2001 Jun
Bilateral peritonsillar abscess: case report and presentation of its clinical appearance.
2001 Jun
Transfusion-transmitted babesiosis in Ontario: first reported case in Canada.
2001 Jun 12
Infection of hamsters with epidemiologically important strains of Clostridium difficile.
2001 Jun 15
Antibiotic susceptibility of Clostridium difficile isolates from adult patients at two Jamaican hospitals. Clinical and epidemiological implications.
2001 Mar
A 2-step non-surgical procedure and systemic antibiotics in the treatment of rapidly progressive periodontitis.
2001 Mar
In vitro activity and pharmacodynamics of azithromycin and clarithromycin against Streptococcus pneumoniae based on serum and intrapulmonary pharmacokinetics.
2001 Mar
Antimicrobial susceptibilities of Erysipelothrix rhusiopathiae isolated from pigs with swine erysipelas in Japan, 1988-1998.
2001 Mar
Comparative in-vitro activity of trovafloxacin and other related drugs against isolates of streptococcus oralis.
2001 Mar
Antibiotic-resistant bacteria in pediatric chronic sinusitis.
2001 Mar
Detection and characterization of a bacteriocin, garviecin L1-5, produced by Lactococcus garvieae isolated from raw cow's milk.
2001 Mar
Antibiotic resistance rates and macrolide resistance phenotypes of viridans group streptococci from the oropharynx of healthy Greek children.
2001 Mar
Tufted hair folliculitis after scalp injury.
2001 Mar
Treatment of nosocomial postoperative pneumonia in cancer patients: a prospective randomized study.
2001 Mar
Serotyping and antimicrobial susceptibility of group B Streptococcus over an eight-year period in southern Taiwan.
2001 May
Effect of clindamycin therapy on phagocytic and oxidative activity profiles of spleen mononuclear cells in Babesia rodhaini-infected mice.
2001 May
Clinical inquiries. What are the most effective treatments for bacterial vaginosis in nonpregnant women?
2001 May
Antibiotic resistance patterns of group B streptococci in late third-trimester rectovaginal cultures.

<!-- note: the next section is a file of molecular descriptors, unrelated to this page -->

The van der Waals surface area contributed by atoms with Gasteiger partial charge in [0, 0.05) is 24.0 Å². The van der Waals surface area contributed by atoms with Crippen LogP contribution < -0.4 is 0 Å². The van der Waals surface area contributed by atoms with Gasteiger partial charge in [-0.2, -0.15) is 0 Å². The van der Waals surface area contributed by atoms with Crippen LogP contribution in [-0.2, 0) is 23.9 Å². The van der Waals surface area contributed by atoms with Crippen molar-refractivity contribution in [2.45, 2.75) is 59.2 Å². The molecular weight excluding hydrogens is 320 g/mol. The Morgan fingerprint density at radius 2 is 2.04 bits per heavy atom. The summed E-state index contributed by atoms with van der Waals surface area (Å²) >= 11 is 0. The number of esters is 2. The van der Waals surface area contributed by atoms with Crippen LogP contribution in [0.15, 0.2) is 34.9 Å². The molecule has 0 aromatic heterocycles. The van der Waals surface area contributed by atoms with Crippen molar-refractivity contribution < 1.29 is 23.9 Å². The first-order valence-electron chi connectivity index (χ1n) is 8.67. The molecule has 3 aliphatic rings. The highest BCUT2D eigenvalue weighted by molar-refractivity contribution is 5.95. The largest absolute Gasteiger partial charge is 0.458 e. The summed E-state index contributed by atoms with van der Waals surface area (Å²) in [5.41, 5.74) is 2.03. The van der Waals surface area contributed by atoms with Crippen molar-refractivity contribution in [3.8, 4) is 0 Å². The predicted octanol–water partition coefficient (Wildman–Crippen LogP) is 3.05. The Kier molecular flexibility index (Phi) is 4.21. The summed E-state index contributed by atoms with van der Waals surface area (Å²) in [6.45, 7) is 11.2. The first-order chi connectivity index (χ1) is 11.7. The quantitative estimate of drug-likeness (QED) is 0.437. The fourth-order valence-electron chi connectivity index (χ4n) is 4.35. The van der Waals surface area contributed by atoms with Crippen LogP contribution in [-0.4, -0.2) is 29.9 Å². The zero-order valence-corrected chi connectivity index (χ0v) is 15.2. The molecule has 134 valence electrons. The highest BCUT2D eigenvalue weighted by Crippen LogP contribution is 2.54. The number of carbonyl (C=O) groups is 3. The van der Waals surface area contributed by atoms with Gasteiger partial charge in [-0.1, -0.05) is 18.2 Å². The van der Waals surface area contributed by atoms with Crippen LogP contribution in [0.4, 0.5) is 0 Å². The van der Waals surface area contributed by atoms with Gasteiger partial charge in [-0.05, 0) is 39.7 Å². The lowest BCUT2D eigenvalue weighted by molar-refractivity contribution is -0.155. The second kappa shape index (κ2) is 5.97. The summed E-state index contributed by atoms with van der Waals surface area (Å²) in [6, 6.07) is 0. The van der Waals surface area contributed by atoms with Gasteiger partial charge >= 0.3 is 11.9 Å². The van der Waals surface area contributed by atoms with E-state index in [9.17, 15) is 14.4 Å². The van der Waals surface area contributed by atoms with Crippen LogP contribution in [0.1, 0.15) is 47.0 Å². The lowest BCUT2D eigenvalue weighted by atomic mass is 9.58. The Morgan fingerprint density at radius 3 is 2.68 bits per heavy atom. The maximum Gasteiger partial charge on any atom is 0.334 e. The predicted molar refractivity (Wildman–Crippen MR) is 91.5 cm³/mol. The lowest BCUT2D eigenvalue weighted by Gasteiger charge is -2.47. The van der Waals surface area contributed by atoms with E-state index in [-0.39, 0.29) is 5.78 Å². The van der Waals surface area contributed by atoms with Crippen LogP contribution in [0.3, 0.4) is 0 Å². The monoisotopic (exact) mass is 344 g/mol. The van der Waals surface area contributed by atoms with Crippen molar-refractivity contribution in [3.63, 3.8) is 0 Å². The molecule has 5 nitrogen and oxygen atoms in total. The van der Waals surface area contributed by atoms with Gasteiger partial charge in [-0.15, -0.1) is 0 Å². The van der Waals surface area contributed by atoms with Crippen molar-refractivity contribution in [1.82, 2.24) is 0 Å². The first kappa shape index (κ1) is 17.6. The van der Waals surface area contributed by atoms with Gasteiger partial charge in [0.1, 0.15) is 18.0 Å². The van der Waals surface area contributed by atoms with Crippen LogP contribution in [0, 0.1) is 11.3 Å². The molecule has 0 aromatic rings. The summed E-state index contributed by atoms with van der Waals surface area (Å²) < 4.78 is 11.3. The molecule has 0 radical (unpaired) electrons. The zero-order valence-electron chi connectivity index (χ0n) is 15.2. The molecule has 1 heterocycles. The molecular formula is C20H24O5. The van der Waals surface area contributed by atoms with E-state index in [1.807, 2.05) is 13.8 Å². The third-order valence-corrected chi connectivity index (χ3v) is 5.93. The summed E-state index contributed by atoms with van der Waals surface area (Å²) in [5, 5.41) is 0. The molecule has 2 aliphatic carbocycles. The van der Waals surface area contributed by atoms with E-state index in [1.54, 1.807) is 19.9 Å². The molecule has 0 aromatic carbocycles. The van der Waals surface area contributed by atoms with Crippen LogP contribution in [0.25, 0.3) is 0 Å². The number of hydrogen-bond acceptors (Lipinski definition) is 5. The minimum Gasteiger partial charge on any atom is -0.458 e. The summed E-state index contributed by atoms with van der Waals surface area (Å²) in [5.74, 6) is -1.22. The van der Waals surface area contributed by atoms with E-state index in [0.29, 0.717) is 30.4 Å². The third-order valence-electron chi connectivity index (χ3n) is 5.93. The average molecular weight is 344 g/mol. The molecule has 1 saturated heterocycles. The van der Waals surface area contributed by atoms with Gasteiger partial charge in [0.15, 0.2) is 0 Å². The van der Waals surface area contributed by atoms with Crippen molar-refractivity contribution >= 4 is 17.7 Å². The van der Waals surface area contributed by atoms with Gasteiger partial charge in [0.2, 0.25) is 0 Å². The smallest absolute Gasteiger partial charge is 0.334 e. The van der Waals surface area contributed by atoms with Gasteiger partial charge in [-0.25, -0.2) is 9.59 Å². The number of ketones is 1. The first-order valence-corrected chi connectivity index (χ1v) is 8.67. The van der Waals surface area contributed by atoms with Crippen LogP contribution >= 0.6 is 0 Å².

2001 May
High prevalence of carriage of antibiotic-resistant Streptococcus pneumoniae in children in Kampala Uganda.
2001 May
When to suspect and how to monitor babesiosis.
2001 May 15
Multi-laboratory assessment of the linezolid spectrum of activity using the Kirby-Bauer disk diffusion method: Report of the Zyvox Antimicrobial Potency Study (ZAPS) in the United States.
2001 May-Jun
Intravitreal clindamycin and dexamethasone for toxoplasmic retinochoroiditis.
2001 May-Jun
Isolation and antimicrobial susceptibility testing of fecal strains of the archaeon Methanobrevibacter smithii.
2001 May-Jun
In vitro activity of 19 antimicrobial agents against enterococci from healthy subjects and hospitalized patients and use of an ace gene probe from Enterococcus faecalis for species identification.
2001 Spring
Patents

Sample Use Guides

150 to 300 mg every 6 hours (Serious infections), 300 to 450 mg every 6 hours (More severe infections), 8 to 16 mg/kg/day divided into three or four equal doses (Serious infections in pediatric patients), 16 to 20 mg/kg/day divided into three or four equal doses (More severe infections in pediatric patients).
Route of Administration: Oral
In Vitro Use Guide
Curator's Comment:: The Minimum Inhibitory Concentration was 0.03-0.12 ug/ml (Streptococcus pneumoniae ATCC 49619) when testing aerobic pathogens and 0.06-0.25 ug/ml (Eubacterium lentum ATCC 43055) when testing anaerobs.
MIC=0.03-0.12 ug/ml (Aerobic Pathogens), MIC=0.06-0.25 ug/ml (Anaerobes).
Substance Class Chemical
Created
by admin
on Sat Jun 26 09:51:27 UTC 2021
Edited
by admin
on Sat Jun 26 09:51:27 UTC 2021
Record UNII
3U02EL437C
Record Status Validated (UNII)
Record Version
  • Download
Name Type Language
CLINDAMYCIN
HSDB   INN   MART.   MI   USAN   VANDF   WHO-DD  
USAN   INN  
Official Name English
CLINDAMYCIN PHOSPHATE IMPURITY E [EP]
Common Name English
U-21,251
Code English
CLINDAMYCIN [INN]
Common Name English
U-21251
Code English
CLINDAMYCIN [WHO-DD]
Common Name English
CLINDAMYCIN [MART.]
Common Name English
CLINDAMYCIN [USAN]
Common Name English
CLINDAMYCIN [GREEN BOOK]
Common Name English
METHYL 7-CHLORO-6,7,8-TRIDEOXY-6-(1-METHYL-TRANS-4-PROPYL-L-2-PYRROLIDINECARBOXAMIDO)-1-THIO-L-THREO-.ALPHA.-D-GALACTO-OCTOPYRANOSIDE
Common Name English
7(S)-CHLORO-7-DEOXYLINCOMYCIN
Common Name English
CLINDAMYCIN [VANDF]
Common Name English
CLINDAMYCIN [HSDB]
Common Name English
L-THREO-.ALPHA.-D-GALACTO-OCTOPYRANOSIDE, METHYL 7-CHLORO-6,7,8-TRIDEOXY-6-(((1-METHYL-4-PROPYL-2-PYRROLIDINYL)CARBONYL)AMINO)-1-THIO-, (2S-TRANS)-
Common Name English
CLINDAMYCIN [MI]
Common Name English
Classification Tree Code System Code
WHO-VATC QD10AF01
Created by admin on Sat Jun 26 09:51:29 UTC 2021 , Edited by admin on Sat Jun 26 09:51:29 UTC 2021
CFR 21 CFR 520.447
Created by admin on Sat Jun 26 09:51:29 UTC 2021 , Edited by admin on Sat Jun 26 09:51:29 UTC 2021
WHO-ATC J01FF01
Created by admin on Sat Jun 26 09:51:29 UTC 2021 , Edited by admin on Sat Jun 26 09:51:29 UTC 2021
WHO-VATC QJ01FF01
Created by admin on Sat Jun 26 09:51:29 UTC 2021 , Edited by admin on Sat Jun 26 09:51:29 UTC 2021
NDF-RT N0000175442
Created by admin on Sat Jun 26 09:51:29 UTC 2021 , Edited by admin on Sat Jun 26 09:51:29 UTC 2021
WHO-ATC G01AA10